Connecting the dots between plastic waste and renewable energy

With the recent United Nations Conference on Climate Change, there’s a lot of talk about harnessing renewable energy.  Take a company like Unilever who’s committed to becoming ‘carbon positive’ by 2030.  Meaning, 100% of Unilever’s energy across its operations will come from renewable sources, in just 15 years!  Interesting, now let’s quickly switch gears and take a look at plastic waste and the sustainability efforts taking place there.  With the advent of Extended Producer Responsibility, brands and manufacturers will be held accountable for the post-consumer stage of its product.  What is the common disposal method for the majority of Unilever’s packaging and products?  Well, if we’re being honest and using the facts and data available, it’s all ending-up in a landfill.  Recycling comes in a distant second and composting and incineration are practically nonexistent.   However, considering this new agenda Unilever proposes, is this really a negative thing?  Not if someone can connect the dots.

Today, the bad thing about landfills is in name only.   Perhaps we need to start referring to this single most common disposal method simply as Bioreactors.  The vast majority of all MSW ends-up in “landfills” that capture and control the gases being produced in these environments and turning it into energy.  This valuable resource, Landfill Gas-to-Energy, is considered the most economical form of green energy available today, even when considering the costs of hydro, solar and wind.  Once converted, landfill gas can be utilized in many ways: to generate electricity, heat, or steam; as an alternative vehicle fuel; or sold on the energy market as a renewable “green” power or gas. All States in the U.S. (including California) utilize gas to energy as part of their green initiatives and companies like Mars, Dart, Toyota, Frito Lay, SC Johnson, Tyson Foods, Kimberly-Clark, Coca-Cola, Anheuser Busch, just to name a few, are already harnessing this energy resource.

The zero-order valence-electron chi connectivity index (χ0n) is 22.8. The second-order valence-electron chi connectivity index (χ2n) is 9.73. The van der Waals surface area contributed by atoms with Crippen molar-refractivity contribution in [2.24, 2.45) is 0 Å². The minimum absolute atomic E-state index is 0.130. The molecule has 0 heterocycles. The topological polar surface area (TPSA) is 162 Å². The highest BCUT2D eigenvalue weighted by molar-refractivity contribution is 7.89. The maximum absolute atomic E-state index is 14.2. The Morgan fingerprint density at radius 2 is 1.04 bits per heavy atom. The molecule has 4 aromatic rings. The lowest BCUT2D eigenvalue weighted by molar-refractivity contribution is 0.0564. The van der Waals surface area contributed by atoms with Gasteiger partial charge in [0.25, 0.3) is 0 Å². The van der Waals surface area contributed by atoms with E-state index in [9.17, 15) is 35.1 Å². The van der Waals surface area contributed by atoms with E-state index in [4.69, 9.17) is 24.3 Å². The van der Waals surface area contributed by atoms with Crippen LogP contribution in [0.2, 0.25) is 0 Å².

If Unilever’s plastic products and packaging where designed for this specific environment, it could essentially power itself with the trash it produces.  Today, we have the ability to make plastic waste naturally biodegrade in these amazing anaerobic environments, Bioreactors.   The Recycling industry and the Compostable Plastics industry will continue to rail against this, but it’s time more companies rely on facts and scientific data instead of myths and emotions that simply coddle consumer’s inaccurate perceptions.  Today, and in the foreseeable future, Landfills/Bioreactors will absolutely play a major role in the way we manage waste and harness renewable energy.  The demonization of this fact is counterproductive to the goals being set.  The power is in the hands of companies like Unilever to see beyond the status quo and implement solutions that provide accountability and viability for itself and its customers.  Connecting the dots is the key to a sustainable future.